Have you ever looked at your video after you returned from what seemed to be a perfect shoot, only to find your footage is blue and you can’t really see the city skyline as well as you thought? Or what about that beautiful wedding shot in the ski chalet that turned out really orange? One of the most frustrating aspects of doing on-location shooting is dealing with multiple light sources. You may be sure you white-balanced the camera, but the deadly mix of different lights, spoils the shot.
Anytime you find yourself mixing outdoor light with indoor light or fluorescent with incandescent you run into problems. In this column, we will look at light from a standpoint of color temperature. We will discuss the gels that you can use to change the color temperature of the light so that you can use multiple sources.
Your eye is an amazing organ. When you look at a white T-shirt outdoors, it looks white. In an office lit with fluorescent tubes, it still looks white. Even in your living room at night, it looks white. While this might not seem so amazing, it would if your eyes worked like a video camera.
When a camcorder set for use indoors sees the T-shirt outdoors, it looks light blue. In an office the T-shirt will look light green. If you set your camcorder for outdoors and videotape the T-shirt under normal living room light, it will look orange. This occurs because different color temperatures exist in all three areas.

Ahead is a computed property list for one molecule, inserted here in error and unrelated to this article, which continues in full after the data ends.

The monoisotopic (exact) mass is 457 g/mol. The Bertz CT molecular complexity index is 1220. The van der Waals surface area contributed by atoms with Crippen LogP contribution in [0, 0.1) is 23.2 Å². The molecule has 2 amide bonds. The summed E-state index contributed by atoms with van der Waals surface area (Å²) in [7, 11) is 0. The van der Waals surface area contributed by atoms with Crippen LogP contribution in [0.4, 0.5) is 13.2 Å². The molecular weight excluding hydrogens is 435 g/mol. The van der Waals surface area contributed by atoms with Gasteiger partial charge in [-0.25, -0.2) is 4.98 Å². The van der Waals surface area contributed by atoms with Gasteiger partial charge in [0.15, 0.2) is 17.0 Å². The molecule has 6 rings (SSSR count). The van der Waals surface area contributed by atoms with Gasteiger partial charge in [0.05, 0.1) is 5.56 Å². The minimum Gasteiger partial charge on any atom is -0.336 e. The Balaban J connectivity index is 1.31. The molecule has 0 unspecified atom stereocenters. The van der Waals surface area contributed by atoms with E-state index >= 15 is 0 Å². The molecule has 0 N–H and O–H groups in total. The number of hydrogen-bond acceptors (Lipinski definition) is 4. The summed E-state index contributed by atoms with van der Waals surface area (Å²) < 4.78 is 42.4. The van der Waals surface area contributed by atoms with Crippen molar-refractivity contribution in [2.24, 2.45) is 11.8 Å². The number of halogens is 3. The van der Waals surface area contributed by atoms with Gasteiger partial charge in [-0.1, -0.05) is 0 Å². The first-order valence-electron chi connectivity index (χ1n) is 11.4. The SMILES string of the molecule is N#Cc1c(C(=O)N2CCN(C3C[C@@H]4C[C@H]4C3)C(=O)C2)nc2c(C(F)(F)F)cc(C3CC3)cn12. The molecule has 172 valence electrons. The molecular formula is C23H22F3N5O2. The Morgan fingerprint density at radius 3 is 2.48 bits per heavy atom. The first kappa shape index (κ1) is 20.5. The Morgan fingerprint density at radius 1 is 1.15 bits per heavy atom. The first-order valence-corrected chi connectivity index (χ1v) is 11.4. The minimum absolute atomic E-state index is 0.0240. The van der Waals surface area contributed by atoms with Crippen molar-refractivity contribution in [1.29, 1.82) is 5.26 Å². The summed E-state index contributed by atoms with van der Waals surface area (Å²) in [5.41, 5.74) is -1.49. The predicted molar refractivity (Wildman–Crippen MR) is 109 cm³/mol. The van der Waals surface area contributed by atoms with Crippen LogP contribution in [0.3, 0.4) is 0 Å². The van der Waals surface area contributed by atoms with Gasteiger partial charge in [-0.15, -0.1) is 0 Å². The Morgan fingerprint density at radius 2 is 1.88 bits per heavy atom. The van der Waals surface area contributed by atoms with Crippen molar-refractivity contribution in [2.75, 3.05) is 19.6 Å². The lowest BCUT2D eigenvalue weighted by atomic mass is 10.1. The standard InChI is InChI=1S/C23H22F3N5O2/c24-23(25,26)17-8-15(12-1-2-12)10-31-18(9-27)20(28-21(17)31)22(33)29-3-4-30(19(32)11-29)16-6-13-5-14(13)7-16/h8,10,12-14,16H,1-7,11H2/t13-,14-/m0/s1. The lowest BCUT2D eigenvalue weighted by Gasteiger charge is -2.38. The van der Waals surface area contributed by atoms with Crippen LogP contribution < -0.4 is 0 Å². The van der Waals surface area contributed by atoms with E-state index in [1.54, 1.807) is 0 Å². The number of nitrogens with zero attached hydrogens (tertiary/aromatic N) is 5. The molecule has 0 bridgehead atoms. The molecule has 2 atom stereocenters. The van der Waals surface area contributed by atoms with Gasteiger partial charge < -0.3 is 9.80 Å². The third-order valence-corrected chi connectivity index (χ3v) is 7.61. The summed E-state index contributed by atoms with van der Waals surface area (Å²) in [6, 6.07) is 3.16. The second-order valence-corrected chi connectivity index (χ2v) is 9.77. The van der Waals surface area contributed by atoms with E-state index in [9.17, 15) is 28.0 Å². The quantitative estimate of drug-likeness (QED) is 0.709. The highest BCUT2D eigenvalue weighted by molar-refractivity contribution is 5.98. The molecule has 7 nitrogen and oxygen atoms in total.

When you adjust the white balance setting on your camcorder for indoors or outdoors, you are adjusting the color temperature controls of the video camera. The various color temperatures are expressed in degrees Kelvin(K), the scientific temperature scale. Outdoor light, usually referred to as daylight, ranges from 4500K to 6200K with the average being 5600K. However, on clear blue days, the color temperature could be as high as 12,000K. Indoor lighting, such as incandescent light, usually lies in the 2800K to 3400K range with the average being 3200K. Office fluorescent lights range between 4000K and 7000K with the average being 4300K. By knowing the color temperatures of the light you are using, you can take the next step in controlling the color temperature of your lighting configuration.
Color Correction Gels
One of the most useful tools available to the videographer is the color correction gel. This is translucent pliable material that you can place in front of lighting instruments, or on windows, to change the color temperature of the light source so that it matches the primary light source. You can use specific colors to change indoor or incandescent to daylight, daylight to indoor, incandescent to fluorescent and vice versa.
If you find yourself shooting in a large office with big windows, your best bet might be to change your indoor lights to daylight. You can do this by placing blue gels, often called CTBs, short for color temperature blue, on the front of your lights. The CTBs will change the color temperature of your lights from 3200K to 5600K, simulating daylight.